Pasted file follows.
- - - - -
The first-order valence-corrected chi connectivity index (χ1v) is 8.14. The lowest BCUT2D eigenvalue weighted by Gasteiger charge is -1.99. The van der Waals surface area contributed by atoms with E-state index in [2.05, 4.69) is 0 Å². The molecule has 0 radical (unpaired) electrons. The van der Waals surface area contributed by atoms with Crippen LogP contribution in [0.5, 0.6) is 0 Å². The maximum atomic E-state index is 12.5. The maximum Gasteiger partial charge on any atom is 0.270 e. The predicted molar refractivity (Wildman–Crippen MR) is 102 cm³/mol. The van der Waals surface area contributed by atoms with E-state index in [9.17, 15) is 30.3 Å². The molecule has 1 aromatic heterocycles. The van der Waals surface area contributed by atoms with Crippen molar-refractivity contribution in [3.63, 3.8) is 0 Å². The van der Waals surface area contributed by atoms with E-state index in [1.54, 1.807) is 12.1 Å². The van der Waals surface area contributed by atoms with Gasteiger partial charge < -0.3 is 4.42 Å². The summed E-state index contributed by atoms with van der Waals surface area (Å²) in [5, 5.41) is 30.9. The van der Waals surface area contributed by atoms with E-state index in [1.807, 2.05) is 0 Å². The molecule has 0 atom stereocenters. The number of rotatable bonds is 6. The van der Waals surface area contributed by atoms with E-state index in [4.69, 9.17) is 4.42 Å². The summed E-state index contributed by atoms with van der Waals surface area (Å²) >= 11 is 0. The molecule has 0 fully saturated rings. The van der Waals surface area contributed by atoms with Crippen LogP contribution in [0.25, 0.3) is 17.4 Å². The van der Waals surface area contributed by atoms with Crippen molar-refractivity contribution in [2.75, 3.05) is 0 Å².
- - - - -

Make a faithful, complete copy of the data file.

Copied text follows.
The first-order valence-corrected chi connectivity index (χ1v) is 8.14. The lowest BCUT2D eigenvalue weighted by Gasteiger charge is -1.99. The van der Waals surface area contributed by atoms with E-state index in [2.05, 4.69) is 0 Å². The molecule has 0 radical (unpaired) electrons. The van der Waals surface area contributed by atoms with Crippen LogP contribution in [0.5, 0.6) is 0 Å². The maximum atomic E-state index is 12.5. The maximum Gasteiger partial charge on any atom is 0.270 e. The predicted molar refractivity (Wildman–Crippen MR) is 102 cm³/mol. The van der Waals surface area contributed by atoms with E-state index in [9.17, 15) is 30.3 Å². The molecule has 1 aromatic heterocycles. The van der Waals surface area contributed by atoms with Crippen molar-refractivity contribution in [3.63, 3.8) is 0 Å². The van der Waals surface area contributed by atoms with E-state index in [1.54, 1.807) is 12.1 Å². The van der Waals surface area contributed by atoms with Gasteiger partial charge < -0.3 is 4.42 Å². The summed E-state index contributed by atoms with van der Waals surface area (Å²) in [5, 5.41) is 30.9. The van der Waals surface area contributed by atoms with E-state index in [1.807, 2.05) is 0 Å². The molecule has 0 atom stereocenters. The number of rotatable bonds is 6. The van der Waals surface area contributed by atoms with E-state index in [4.69, 9.17) is 4.42 Å². The summed E-state index contributed by atoms with van der Waals surface area (Å²) >= 11 is 0. The molecule has 0 fully saturated rings. The van der Waals surface area contributed by atoms with Crippen LogP contribution in [0.25, 0.3) is 17.4 Å². The van der Waals surface area contributed by atoms with Crippen molar-refractivity contribution in [2.75, 3.05) is 0 Å².